Annual U.S. overdose deaths recently topped 100,000, a record for a single year, and that milestone demonstrates the tragic insufficiency of our current “addiction as disease” paradigm. Thinking of addiction as a disease might simply imply that medicine can help, but disease language also oversimplifies the story and leads to the view that medical science is the single best framework for understanding addiction. Addiction becomes an individual problem, reduced to the level of biology alone. This narrows the view of a complex problem that requires community support and healing.
Once I was a few years into my recovery, I began studying addiction medicine, in no small part to make sense of what had gone wrong with me and my family — both of my parents were alcoholics. I found little help from my own field, which is divided into sometimes clashing schools of thought about how addiction works. As a result, I looked beyond medicine and science to history, philosophy and sociology; addiction is an idea with a long, messy and controversial history, dating back more than half a millennium. That history deepened my understanding of addiction and helped me make sense of my own experiences.
Around 500 years ago, when the word “addict” entered the English language, it meant something very different: more akin to a “strong devotion.” It was something you did, rather than something that happened to you. For example, an early writer counseled his readers to “addict all their doings towards the attainment of life everlasting.” My experiences and those of my patients seem more in line with how 16th- and 17th-century writers described addiction: a disordered choice, decisions gone awry.
Benjamin Rush, a founding father of the United States and one of the most influential physicians in America in the late 18th century, was particularly focused on mental illness. He was famous for describing habitual drunkenness as a chronic and relapsing disease. However, Rush argued medicine could help only in part; he recognized that social and economic policies were central to the problem. It was the later temperance movements of the 1820s and 1830s that emphasized a harder language of disease, insisting that people with drinking problems had been damaged by a sort of reductionist biology, that “demon rum” took you over, as in a possession.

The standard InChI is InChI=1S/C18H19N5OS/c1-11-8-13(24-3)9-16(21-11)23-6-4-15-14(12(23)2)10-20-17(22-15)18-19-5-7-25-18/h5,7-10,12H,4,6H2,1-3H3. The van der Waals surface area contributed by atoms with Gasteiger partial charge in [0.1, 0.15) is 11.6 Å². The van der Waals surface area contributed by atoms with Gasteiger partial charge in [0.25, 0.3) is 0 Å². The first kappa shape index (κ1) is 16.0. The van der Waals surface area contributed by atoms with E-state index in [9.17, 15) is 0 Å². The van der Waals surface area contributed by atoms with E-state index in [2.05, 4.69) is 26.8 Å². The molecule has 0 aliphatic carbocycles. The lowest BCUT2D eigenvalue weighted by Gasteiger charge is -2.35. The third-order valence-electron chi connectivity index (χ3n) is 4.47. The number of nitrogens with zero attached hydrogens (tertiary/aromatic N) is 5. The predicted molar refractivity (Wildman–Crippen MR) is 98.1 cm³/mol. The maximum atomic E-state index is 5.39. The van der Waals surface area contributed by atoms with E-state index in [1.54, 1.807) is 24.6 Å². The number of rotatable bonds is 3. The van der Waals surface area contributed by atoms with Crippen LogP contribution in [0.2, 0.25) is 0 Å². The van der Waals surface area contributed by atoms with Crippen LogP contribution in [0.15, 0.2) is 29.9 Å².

It’s imperative to be careful about these types of deterministic stories. Such reductionistic narratives were repeatedly used as a justification for racist, oppressive crackdowns in the United States, on Chinese opium smoking at the turn of the 20th century and on crack cocaine in the 1980s, which was painted as a problem primarily in Black neighborhoods. Today, amid the opioid overdose epidemic, addiction is more likely to be called a disease, but the language of disease has not done away with the misleading notion that drugs hold all the power.